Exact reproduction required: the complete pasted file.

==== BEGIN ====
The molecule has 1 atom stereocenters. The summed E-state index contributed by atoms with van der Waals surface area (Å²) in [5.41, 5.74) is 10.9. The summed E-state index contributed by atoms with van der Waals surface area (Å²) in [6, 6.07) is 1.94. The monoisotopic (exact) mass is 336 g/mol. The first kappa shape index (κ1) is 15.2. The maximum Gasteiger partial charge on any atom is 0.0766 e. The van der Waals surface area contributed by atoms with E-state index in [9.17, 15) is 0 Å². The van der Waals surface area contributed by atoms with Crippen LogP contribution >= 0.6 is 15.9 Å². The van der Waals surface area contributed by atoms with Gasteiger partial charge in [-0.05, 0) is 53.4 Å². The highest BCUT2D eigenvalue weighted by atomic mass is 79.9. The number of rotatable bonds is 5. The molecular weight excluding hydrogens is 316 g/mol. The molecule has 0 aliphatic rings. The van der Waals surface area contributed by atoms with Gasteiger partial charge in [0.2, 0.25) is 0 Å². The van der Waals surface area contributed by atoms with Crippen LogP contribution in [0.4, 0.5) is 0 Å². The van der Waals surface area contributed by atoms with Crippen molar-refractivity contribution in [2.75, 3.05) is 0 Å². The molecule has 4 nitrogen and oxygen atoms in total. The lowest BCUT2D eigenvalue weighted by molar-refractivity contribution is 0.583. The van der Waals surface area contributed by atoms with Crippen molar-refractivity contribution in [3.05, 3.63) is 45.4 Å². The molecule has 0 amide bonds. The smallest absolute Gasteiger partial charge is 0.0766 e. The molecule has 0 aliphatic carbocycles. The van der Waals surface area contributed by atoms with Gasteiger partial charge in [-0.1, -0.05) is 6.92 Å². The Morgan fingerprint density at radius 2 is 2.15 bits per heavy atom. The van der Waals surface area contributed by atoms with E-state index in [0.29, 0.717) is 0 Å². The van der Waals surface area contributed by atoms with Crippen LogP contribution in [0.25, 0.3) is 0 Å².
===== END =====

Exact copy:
The molecule has 1 atom stereocenters. The summed E-state index contributed by atoms with van der Waals surface area (Å²) in [5.41, 5.74) is 10.9. The summed E-state index contributed by atoms with van der Waals surface area (Å²) in [6, 6.07) is 1.94. The monoisotopic (exact) mass is 336 g/mol. The first kappa shape index (κ1) is 15.2. The maximum Gasteiger partial charge on any atom is 0.0766 e. The van der Waals surface area contributed by atoms with E-state index in [9.17, 15) is 0 Å². The van der Waals surface area contributed by atoms with Crippen LogP contribution >= 0.6 is 15.9 Å². The van der Waals surface area contributed by atoms with Gasteiger partial charge in [-0.05, 0) is 53.4 Å². The highest BCUT2D eigenvalue weighted by atomic mass is 79.9. The number of rotatable bonds is 5. The molecular weight excluding hydrogens is 316 g/mol. The molecule has 0 aliphatic rings. The van der Waals surface area contributed by atoms with Gasteiger partial charge in [0.2, 0.25) is 0 Å². The van der Waals surface area contributed by atoms with Crippen LogP contribution in [0.4, 0.5) is 0 Å². The van der Waals surface area contributed by atoms with Crippen molar-refractivity contribution in [2.75, 3.05) is 0 Å². The molecule has 4 nitrogen and oxygen atoms in total. The lowest BCUT2D eigenvalue weighted by molar-refractivity contribution is 0.583. The van der Waals surface area contributed by atoms with Crippen molar-refractivity contribution in [3.05, 3.63) is 45.4 Å². The molecule has 0 amide bonds. The smallest absolute Gasteiger partial charge is 0.0766 e. The molecule has 0 aliphatic carbocycles. The van der Waals surface area contributed by atoms with Gasteiger partial charge in [-0.1, -0.05) is 6.92 Å². The Morgan fingerprint density at radius 2 is 2.15 bits per heavy atom. The van der Waals surface area contributed by atoms with E-state index in [0.29, 0.717) is 0 Å². The van der Waals surface area contributed by atoms with Crippen LogP contribution in [0.25, 0.3) is 0 Å².